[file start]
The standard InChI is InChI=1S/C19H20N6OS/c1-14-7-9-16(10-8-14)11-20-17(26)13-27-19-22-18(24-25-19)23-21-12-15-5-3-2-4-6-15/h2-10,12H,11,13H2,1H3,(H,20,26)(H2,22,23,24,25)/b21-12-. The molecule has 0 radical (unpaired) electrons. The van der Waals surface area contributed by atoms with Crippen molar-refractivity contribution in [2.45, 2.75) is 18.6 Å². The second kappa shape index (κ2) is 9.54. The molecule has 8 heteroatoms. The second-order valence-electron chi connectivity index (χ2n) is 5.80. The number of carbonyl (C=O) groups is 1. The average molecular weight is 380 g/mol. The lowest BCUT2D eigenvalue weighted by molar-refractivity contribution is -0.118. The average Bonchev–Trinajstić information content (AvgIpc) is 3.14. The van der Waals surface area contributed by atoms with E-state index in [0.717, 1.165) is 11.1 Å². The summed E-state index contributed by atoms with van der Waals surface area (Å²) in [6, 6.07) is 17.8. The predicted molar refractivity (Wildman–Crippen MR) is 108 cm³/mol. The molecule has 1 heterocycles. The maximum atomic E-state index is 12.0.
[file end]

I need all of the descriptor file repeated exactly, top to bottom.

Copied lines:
The standard InChI is InChI=1S/C19H20N6OS/c1-14-7-9-16(10-8-14)11-20-17(26)13-27-19-22-18(24-25-19)23-21-12-15-5-3-2-4-6-15/h2-10,12H,11,13H2,1H3,(H,20,26)(H2,22,23,24,25)/b21-12-. The molecule has 0 radical (unpaired) electrons. The van der Waals surface area contributed by atoms with Crippen molar-refractivity contribution in [2.45, 2.75) is 18.6 Å². The second kappa shape index (κ2) is 9.54. The molecule has 8 heteroatoms. The second-order valence-electron chi connectivity index (χ2n) is 5.80. The number of carbonyl (C=O) groups is 1. The average molecular weight is 380 g/mol. The lowest BCUT2D eigenvalue weighted by molar-refractivity contribution is -0.118. The average Bonchev–Trinajstić information content (AvgIpc) is 3.14. The van der Waals surface area contributed by atoms with E-state index in [0.717, 1.165) is 11.1 Å². The summed E-state index contributed by atoms with van der Waals surface area (Å²) in [6, 6.07) is 17.8. The predicted molar refractivity (Wildman–Crippen MR) is 108 cm³/mol. The molecule has 1 heterocycles. The maximum atomic E-state index is 12.0.